Michael "Mick" Haller, a slick, charismatic Los Angeles criminal defense attorney operates out of the back of his Lincoln Continental sedan. Having spent most of his career defending petty, gutter-variety criminals, Mick lands the case of a lifetime: defending a rich Beverly Hills playboy. However, what initially appears to b...more
Michael "Mick" Haller, a slick, charismatic Los Angeles criminal defense attorney operates out of the back of his Lincoln Continental sedan. Having spent most of his career defending petty, gutter-variety criminals, Mick lands the case of a lifetime: defending a rich Beverly Hills playboy. However, what initially appears to be a clear-cut case with a big money pay-off swiftly develops into a deadly match between two masters of manipulation and a crisis of conscience for Haller. less
“Great energy, dialogues, performances with some amazing twists. Its got everything that makes you stick to your seat.”
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Few actors have had such a promising opening and delivering so little as Matthew McConaughey. His breakout role in 'A Time to Kill' (1996) as a southern lawyer defending a black man of dishing out vigilante justice was heralded as the birth of a new star. Nearly every high profile director from Spielberg to Zemeckis to Ron Howard signed him on for their next project. As destiny would have it, all the movies had unimpressive commercial and critical runs pushing McConaughey into a downward spiral of action-flick roles and romantic-comedies where his chief achievement was going topless when required to. But I have always maintained he has it in him to give a good performance when he's not busy sleepwalking through roles and collecting a paycheck. Heck! I'm a huge fan of his turn as a maniac dragon-slayer in the campy yet vastly underrated, 'Reign of Fire' (2002). So does he redeem himself in 'The Lincoln Lawyer'? I would give a very emphatic, yes.
'The Lincoln Lawyer' is based on the novel by Michael Connelly whose book 'Blood Work' was adapted into a movie by Clint Eastwood. Lawyer Mick Haller (McConaughey) travels around in a chauffeur driven Lincoln town car and conducts most of his business from the back seat. He's smart but also more than willing to take up any case where he gets the right price. So when a bail bondsman (John Leguizamo) approaches him with a case involving multi-millionaire Louis Roulet (Ryan Phillippe), Mick thinks he's hit the jackpot. Louis has been accused of assault and attempted rape and it seems like a clean-cut case for Mick who has to prove how Louis is being framed for the crime. Trouble starts to brew when ugly details of the case start to show when Mick's P.I. (William H. Macy) starts to snoop around. The case is not what it seems and is the hiring of Mick for a certain reason? Will Mick be able to save Louis and probably himself too?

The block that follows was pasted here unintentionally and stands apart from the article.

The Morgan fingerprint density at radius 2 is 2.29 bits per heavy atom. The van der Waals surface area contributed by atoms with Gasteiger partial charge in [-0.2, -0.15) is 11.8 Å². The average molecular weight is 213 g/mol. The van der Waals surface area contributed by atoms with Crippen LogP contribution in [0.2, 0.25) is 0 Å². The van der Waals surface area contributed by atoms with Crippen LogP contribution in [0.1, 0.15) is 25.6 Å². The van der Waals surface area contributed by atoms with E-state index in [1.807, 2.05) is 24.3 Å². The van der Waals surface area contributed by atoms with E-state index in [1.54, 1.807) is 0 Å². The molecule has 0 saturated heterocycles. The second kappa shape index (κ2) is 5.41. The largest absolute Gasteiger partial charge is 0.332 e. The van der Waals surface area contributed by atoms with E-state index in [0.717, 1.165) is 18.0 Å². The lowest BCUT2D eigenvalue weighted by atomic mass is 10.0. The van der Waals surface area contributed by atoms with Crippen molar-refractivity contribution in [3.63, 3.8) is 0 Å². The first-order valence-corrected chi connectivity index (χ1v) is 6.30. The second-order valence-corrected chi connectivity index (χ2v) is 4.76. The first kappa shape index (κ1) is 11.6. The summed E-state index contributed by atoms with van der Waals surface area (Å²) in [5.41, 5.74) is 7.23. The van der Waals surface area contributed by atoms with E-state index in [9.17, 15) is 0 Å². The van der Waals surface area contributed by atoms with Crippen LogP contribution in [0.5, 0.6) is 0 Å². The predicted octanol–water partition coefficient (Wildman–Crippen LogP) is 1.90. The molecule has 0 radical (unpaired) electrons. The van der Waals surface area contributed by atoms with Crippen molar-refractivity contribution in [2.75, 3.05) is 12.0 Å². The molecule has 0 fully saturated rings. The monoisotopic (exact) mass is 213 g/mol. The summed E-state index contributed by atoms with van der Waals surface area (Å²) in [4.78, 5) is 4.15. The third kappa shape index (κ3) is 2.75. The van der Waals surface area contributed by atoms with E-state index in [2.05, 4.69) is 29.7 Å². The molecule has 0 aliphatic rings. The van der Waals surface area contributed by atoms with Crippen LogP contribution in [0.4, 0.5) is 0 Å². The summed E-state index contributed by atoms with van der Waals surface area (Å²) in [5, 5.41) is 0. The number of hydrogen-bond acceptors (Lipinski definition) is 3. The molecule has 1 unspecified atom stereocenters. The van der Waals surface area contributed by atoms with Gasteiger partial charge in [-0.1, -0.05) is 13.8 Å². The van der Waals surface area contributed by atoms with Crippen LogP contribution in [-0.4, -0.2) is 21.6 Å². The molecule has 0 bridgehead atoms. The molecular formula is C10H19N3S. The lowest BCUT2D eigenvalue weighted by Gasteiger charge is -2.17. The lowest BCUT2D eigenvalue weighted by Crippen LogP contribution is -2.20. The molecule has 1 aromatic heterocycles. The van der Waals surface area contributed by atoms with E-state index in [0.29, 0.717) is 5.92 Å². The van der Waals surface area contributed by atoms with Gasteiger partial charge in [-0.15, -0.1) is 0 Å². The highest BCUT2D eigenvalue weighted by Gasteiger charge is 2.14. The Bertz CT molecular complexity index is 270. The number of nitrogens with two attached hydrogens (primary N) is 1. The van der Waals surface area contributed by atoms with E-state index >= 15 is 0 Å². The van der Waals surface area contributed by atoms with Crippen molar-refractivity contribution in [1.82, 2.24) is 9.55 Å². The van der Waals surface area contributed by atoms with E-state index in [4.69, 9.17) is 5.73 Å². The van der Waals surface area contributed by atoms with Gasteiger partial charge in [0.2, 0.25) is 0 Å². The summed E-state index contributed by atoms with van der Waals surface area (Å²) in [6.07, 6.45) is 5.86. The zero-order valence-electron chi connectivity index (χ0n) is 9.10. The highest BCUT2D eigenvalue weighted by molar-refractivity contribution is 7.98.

The best part about the movie is the way the characters are constructed. They aren't two dimensional cut-outs who acquire and loose intelligence on the whims of the script. They remain constantly engaging for most of the running length. The four standout characters are those of Mick, Louis, the opposition lawyer Ted (Josh Lucas) & Mick's ex-wife Maggie (Marisa Tomei). Their conversations contain some real dialogue, a commodity rare in todays movies. Each character is given time to build and create a credible relationship to play off against, this is easily one of the strongest points about the movie.
The performances complement each of the characters well and the particular standouts are McConaughey & Tomei. Ryan Phillippe as always done the quiet but slightly unhinged role well and he performs admirably here too. The real scene stealer is William H. Macy who doesn't have a great character but brings in his usual quirkiness to make it interesting to watch.
The Lincoln Lawyer positively sizzles with energy and some great dialogue to go with the fantastic performances & the twists that unravel slowly towards the end only serve to keep you engaged.